Which knee replacement really helps osteoarthritis?

A neighbour of mine has ­osteoarthritis (OA) of her knees.

The pain is getting her down and she has difficulty walking. It’s even painful in bed.

But painkillers are becoming less and less effective. “Is it time to have a knee replacement?” she asks.

She also wants to know if there are different kinds of joint replacement ops, and there are.

The kind of knee op you have depends on how extensive your OA is. But at the present time NICE ­guidelines on knee replacement don’t say which one is recommended.

To help my friend I needed to do some digging. A knee replacement is a common operation to treat severe knee OA that hasn’t been adequately helped by other treatments.

More than 300,000 knee replacements were carried out in the UK between 2015 and 2017.

Some people have damage to the knee joint on only one side of it (unicompartmental OA) which means a partial rather than a total knee replacement would suffice, but evidence for which operation works best in these people has been ­insufficient.

At present, only one in 10 knee replacements are partial. However, these could be more cost ­effective than total knee replacements.

To see if this was the case, 528 people who had a partial or a total knee replacement, were checked annually and followed for five years.

Both groups of patients had much improved knee pain and function.

After five years, people who had total knee replacement had an 18-point ­improvement and people who had partial knee replacement had a 19-point improvement.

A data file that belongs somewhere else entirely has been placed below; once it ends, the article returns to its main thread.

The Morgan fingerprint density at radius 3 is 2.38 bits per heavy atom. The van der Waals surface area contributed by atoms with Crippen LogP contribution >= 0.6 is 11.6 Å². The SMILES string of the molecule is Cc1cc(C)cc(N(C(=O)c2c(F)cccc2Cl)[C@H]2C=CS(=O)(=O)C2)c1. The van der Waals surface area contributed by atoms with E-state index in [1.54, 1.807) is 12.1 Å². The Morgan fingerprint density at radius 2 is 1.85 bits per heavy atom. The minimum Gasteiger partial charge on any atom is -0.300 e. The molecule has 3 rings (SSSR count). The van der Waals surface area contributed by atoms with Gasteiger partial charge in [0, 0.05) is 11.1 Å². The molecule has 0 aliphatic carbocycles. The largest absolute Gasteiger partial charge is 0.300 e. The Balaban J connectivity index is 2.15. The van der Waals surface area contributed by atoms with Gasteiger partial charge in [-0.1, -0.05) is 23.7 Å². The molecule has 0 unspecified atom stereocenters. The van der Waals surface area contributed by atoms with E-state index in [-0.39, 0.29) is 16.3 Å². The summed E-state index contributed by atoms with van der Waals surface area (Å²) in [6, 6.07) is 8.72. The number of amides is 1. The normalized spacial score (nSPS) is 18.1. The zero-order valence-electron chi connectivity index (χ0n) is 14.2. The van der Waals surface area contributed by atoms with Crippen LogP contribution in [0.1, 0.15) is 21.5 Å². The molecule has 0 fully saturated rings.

A five-point improvement is considered clinically significant, so the two procedures were similarly successful.

The partial was more effective in terms of quality of life and was less expensive, plus the average hospital stay was shorter for those who had partial replacement (3.2 days) than those who had total knee replacement (4.3 days).

The proportion of people who had to have a re-operation was similar in both groups.

As a result of this study I’m going to tell my neighbour that partial knee replacement is the way to go if she has single compartment OA.

And she’ll have a shorter stay in hospital. Inevitably some patients who have knee replacements need a ­reoperation so tracking the partial knee ­replacement stats will hopefully show a low rate.

In 2014 there were 91,000 knee replacements in the UK and 5,800 of them needed reoperation, a rate of something over five in 100.

My most important advice, however, is to find a surgeon who does hundreds of knee operations. Skill is crucial.